PAKISTAN’S emphatic Test win over Sri Lanka at Karachi’s National Stadium on Monday has proved to be historic in many ways. More importantly, it has signalled a turnaround for the home team after a dismal year of cricket. The two-match series marked the return of Test cricket to the country after a terrorist attack on the Sri Lankan team in Lahore in March 2009 had put paid to international tours to Pakistan. The return of the game proved to be a rejuvenating factor for the Pakistan side that put up a sterling show to outplay the rivals by 263 runs and win the series 1-0. The earlier Test played in Rawalpindi had ended in a stalemate because of rain. For Pakistan’s 11 players, it was for the first time that they appeared in a Test match in Karachi — and they simply shone in front of the home crowd. It was akin to making their Test debuts all over again, and the electrifying feeling was clearly translated in their game. The very team, give or take a couple of players, that had stumbled in Australia and succumbed to successive inning defeats in Brisbane and Adelaide, sprung back to life to turn in a memorable performance. Everything came together for Pakistan in the Karachi Test that was only the second occasion in the annals of the game when the top four batsmen of a team all scored centuries. The previous such instance was in 2007 when India pulled off the feat against Bangladesh in Mirpur. The bowlers, too, fired in unison, rattling the strong Sri Lankan batting order, while the fielders took some fine catches. The sheer brilliance of skill and application displayed by opener Abid Ali, who launched his career by scoring successive hundreds in the two Tests, and the blossoming of pace twins Shaheen Shah Afridi and Naseem Shah especially stood out.
Having said that, the team still has a long way to go to establish itself as a world-class outfit. Home and away are two different things for any cricket team — in between lies a wide gulf to be bridged. Weather conditions, pitches, etc can vary from country to country. These pose challenges that the players, selectors and coaches are well aware of and must tackle. Whether or not the current team has the training and spirit to overturn its dismal overseas record of 2019 is a million-dollar question. But the signs of improvement are encouraging.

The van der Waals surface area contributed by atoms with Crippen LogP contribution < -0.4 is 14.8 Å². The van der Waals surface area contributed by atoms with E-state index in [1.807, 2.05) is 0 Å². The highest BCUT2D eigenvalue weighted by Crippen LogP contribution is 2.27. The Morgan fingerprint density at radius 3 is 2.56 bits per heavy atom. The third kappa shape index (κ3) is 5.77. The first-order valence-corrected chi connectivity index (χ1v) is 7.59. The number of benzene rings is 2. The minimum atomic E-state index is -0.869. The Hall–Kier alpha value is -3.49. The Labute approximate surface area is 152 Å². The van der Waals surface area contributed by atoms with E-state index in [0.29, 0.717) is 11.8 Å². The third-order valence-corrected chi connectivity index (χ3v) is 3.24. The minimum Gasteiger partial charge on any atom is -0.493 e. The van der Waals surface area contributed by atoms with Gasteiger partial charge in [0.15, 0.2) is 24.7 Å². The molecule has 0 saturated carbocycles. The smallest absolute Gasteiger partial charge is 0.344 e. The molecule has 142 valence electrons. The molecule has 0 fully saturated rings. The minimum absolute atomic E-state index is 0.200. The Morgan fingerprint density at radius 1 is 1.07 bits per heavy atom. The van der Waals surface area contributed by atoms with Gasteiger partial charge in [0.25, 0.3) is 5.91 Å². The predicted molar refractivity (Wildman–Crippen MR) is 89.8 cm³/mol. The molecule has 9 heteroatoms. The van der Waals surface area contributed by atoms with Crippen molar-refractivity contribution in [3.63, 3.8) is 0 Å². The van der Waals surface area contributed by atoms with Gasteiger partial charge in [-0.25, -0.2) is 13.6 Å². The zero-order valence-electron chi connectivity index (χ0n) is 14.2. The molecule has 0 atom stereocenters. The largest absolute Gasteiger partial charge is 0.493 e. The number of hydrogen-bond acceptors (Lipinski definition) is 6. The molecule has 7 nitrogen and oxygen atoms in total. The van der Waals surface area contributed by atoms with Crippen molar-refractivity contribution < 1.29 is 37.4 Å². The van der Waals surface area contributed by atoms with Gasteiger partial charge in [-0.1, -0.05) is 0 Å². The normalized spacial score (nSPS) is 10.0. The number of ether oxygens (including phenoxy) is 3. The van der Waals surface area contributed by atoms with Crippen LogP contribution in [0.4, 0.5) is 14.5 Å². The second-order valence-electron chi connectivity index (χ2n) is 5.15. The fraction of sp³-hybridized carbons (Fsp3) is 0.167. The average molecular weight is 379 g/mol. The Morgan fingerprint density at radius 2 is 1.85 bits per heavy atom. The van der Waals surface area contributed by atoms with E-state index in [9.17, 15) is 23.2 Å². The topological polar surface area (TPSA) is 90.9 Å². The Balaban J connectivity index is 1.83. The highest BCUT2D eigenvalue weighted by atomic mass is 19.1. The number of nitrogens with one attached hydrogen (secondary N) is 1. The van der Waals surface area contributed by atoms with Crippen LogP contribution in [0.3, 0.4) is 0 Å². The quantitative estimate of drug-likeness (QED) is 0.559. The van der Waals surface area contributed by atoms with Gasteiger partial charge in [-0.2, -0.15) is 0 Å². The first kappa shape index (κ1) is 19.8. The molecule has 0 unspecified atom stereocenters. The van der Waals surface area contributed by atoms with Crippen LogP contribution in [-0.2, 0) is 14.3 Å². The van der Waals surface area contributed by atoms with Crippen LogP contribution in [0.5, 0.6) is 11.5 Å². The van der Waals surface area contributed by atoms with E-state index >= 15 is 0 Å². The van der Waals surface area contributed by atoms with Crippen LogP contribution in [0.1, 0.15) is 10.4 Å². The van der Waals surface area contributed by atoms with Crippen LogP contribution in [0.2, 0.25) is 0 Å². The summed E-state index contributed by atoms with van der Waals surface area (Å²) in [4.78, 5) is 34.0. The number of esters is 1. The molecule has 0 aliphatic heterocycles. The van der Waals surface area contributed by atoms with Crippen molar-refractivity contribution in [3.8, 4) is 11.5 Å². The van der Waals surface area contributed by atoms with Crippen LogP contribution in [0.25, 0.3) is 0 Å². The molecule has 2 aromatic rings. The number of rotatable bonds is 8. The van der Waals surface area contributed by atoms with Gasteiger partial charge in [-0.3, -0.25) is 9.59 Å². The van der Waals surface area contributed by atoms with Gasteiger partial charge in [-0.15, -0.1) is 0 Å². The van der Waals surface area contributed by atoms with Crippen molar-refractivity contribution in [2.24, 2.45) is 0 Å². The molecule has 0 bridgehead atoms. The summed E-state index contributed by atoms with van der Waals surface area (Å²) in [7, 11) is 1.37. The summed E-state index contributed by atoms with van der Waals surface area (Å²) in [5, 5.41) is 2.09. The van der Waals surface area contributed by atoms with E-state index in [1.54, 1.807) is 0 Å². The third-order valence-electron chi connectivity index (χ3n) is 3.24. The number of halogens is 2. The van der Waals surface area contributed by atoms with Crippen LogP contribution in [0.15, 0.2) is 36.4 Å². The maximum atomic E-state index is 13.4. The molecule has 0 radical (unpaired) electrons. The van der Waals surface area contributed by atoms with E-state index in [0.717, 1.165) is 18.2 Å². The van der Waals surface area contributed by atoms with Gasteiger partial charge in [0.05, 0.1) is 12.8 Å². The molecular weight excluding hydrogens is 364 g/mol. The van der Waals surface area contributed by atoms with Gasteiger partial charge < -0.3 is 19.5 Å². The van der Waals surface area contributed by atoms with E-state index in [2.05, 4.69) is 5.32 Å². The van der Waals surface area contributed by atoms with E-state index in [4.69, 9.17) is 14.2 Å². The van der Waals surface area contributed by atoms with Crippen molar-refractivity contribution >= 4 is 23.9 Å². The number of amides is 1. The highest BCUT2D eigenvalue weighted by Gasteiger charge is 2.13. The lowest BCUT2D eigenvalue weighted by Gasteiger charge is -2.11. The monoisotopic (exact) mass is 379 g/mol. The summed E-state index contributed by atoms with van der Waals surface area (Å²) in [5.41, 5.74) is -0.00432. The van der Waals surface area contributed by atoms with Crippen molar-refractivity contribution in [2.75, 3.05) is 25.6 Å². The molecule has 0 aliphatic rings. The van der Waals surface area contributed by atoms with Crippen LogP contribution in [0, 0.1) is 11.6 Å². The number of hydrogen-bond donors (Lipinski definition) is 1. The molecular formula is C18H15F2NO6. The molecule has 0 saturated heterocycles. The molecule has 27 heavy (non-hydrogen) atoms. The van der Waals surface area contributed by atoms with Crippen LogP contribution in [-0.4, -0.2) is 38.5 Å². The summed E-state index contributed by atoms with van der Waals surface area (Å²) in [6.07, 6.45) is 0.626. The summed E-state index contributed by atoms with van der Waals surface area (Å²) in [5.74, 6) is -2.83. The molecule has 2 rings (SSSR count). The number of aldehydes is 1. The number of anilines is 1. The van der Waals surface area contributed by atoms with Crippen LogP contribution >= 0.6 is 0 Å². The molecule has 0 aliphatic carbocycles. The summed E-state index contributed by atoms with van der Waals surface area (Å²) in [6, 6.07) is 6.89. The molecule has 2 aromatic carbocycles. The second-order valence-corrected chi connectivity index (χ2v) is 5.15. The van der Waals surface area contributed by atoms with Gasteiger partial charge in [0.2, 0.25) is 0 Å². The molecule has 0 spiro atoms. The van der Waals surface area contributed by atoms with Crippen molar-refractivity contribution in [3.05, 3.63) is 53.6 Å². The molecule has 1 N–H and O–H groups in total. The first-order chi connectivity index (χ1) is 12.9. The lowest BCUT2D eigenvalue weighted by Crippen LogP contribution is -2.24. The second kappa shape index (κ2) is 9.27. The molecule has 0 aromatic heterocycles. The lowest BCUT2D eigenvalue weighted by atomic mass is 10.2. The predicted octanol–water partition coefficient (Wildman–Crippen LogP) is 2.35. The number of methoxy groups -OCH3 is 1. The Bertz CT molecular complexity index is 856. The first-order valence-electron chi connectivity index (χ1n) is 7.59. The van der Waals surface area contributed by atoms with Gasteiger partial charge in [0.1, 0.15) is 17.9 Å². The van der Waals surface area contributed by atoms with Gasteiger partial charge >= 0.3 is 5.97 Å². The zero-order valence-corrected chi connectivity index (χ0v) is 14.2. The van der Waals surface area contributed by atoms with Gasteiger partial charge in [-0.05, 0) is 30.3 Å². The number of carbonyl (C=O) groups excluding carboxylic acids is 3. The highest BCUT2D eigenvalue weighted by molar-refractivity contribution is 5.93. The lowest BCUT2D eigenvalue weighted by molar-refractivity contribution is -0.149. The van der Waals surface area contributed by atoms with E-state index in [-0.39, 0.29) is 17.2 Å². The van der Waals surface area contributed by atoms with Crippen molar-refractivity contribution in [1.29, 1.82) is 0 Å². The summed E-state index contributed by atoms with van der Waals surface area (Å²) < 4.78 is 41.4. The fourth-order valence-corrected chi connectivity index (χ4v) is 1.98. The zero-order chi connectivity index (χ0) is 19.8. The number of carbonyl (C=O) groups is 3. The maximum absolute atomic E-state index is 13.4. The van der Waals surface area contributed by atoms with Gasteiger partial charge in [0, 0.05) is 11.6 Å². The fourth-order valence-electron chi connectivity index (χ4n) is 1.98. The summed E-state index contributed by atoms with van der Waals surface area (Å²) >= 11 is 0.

Junaid Hafeez

FOR six long years, a gifted academic named Junaid Hafeez languished in solitary confinement inside the Multan Central Jail. The Fulbright scholar had returned to the Bahauddin Zakariya University to teach students how to think about the big questions in 2011.
He was passionate about poetry, prose and playwriting and wished to inculcate the same in his students. However, he was arrested under Section 295-C of the Pakistan Penal Code after some allegedly blasphemous comments were attributed to him in 2013. One year later, the sole attorney brave enough to take up his case was gunned down in cold blood inside his office.
In a climate of extreme fear, Hafeez could never receive a fair trial. His parents implored the previous chief justice to look into their son’s case, as his mental and physical health was deteriorating inside the tiny prison cell. According to the Centre for Social Justice, over 1,500 citizens have been charged with blasphemy between 1987 and 2017.
While no one has been executed by the state, enraged lynch mobs have killed scores on the basis of mere accusation. Hafeez was not even safe inside his prison, as other prisoners had repeatedly attempted to take his life.
This week, a district and sessions court handed Hafeez the death sentence. A story that had begun differently morphed into a tragedy. But the story is not over yet. His defence attorney has said they will file for an appeal.
In the past, the higher courts have overturned the judgements of the lower courts — most prominently in the case of Aasia Bibi, who was sentenced to death by a Sheikhupura court. Years later, she was acquitted by the Supreme Court in a landmark judgement.
It is to be hoped that the superior judiciary will intervene this time as well. It is also time for Pakistan’s government to ensure the blasphemy law is not misused any longer to settle personal vendettas and professional jealousies, or target the most vulnerable communities.